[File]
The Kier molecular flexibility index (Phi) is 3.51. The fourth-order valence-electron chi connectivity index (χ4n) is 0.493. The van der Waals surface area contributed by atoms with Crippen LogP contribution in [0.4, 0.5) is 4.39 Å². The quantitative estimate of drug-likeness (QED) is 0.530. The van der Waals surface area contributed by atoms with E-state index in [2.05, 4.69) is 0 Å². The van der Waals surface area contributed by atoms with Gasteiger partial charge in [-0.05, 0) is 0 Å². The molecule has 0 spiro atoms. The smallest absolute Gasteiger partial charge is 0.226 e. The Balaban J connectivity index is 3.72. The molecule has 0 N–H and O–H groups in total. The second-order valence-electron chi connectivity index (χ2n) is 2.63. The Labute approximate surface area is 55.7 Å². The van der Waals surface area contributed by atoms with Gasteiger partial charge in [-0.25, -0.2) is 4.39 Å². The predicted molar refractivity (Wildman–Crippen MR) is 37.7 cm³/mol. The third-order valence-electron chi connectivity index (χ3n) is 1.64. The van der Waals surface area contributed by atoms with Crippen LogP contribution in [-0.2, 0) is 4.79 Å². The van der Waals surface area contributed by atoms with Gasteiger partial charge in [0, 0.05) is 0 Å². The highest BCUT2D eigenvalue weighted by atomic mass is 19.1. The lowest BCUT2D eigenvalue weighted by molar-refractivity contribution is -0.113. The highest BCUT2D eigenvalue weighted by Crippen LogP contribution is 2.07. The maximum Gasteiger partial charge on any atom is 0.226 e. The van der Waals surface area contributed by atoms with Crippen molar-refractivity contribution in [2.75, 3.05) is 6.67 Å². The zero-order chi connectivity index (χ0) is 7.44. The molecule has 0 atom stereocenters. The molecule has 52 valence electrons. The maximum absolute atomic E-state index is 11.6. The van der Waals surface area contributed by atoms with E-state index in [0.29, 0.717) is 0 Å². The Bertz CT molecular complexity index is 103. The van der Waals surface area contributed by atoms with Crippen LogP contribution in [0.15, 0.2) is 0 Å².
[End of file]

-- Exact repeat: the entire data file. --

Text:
The Kier molecular flexibility index (Phi) is 3.51. The fourth-order valence-electron chi connectivity index (χ4n) is 0.493. The van der Waals surface area contributed by atoms with Crippen LogP contribution in [0.4, 0.5) is 4.39 Å². The quantitative estimate of drug-likeness (QED) is 0.530. The van der Waals surface area contributed by atoms with E-state index in [2.05, 4.69) is 0 Å². The van der Waals surface area contributed by atoms with Gasteiger partial charge in [-0.05, 0) is 0 Å². The molecule has 0 spiro atoms. The smallest absolute Gasteiger partial charge is 0.226 e. The Balaban J connectivity index is 3.72. The molecule has 0 N–H and O–H groups in total. The second-order valence-electron chi connectivity index (χ2n) is 2.63. The Labute approximate surface area is 55.7 Å². The van der Waals surface area contributed by atoms with Gasteiger partial charge in [-0.25, -0.2) is 4.39 Å². The predicted molar refractivity (Wildman–Crippen MR) is 37.7 cm³/mol. The third-order valence-electron chi connectivity index (χ3n) is 1.64. The van der Waals surface area contributed by atoms with Crippen LogP contribution in [-0.2, 0) is 4.79 Å². The van der Waals surface area contributed by atoms with Gasteiger partial charge in [0, 0.05) is 0 Å². The highest BCUT2D eigenvalue weighted by atomic mass is 19.1. The lowest BCUT2D eigenvalue weighted by molar-refractivity contribution is -0.113. The highest BCUT2D eigenvalue weighted by Crippen LogP contribution is 2.07. The maximum Gasteiger partial charge on any atom is 0.226 e. The van der Waals surface area contributed by atoms with Crippen molar-refractivity contribution in [2.75, 3.05) is 6.67 Å². The zero-order chi connectivity index (χ0) is 7.44. The molecule has 0 atom stereocenters. The molecule has 52 valence electrons. The maximum absolute atomic E-state index is 11.6. The van der Waals surface area contributed by atoms with E-state index in [0.29, 0.717) is 0 Å². The Bertz CT molecular complexity index is 103. The van der Waals surface area contributed by atoms with Crippen LogP contribution in [0.15, 0.2) is 0 Å².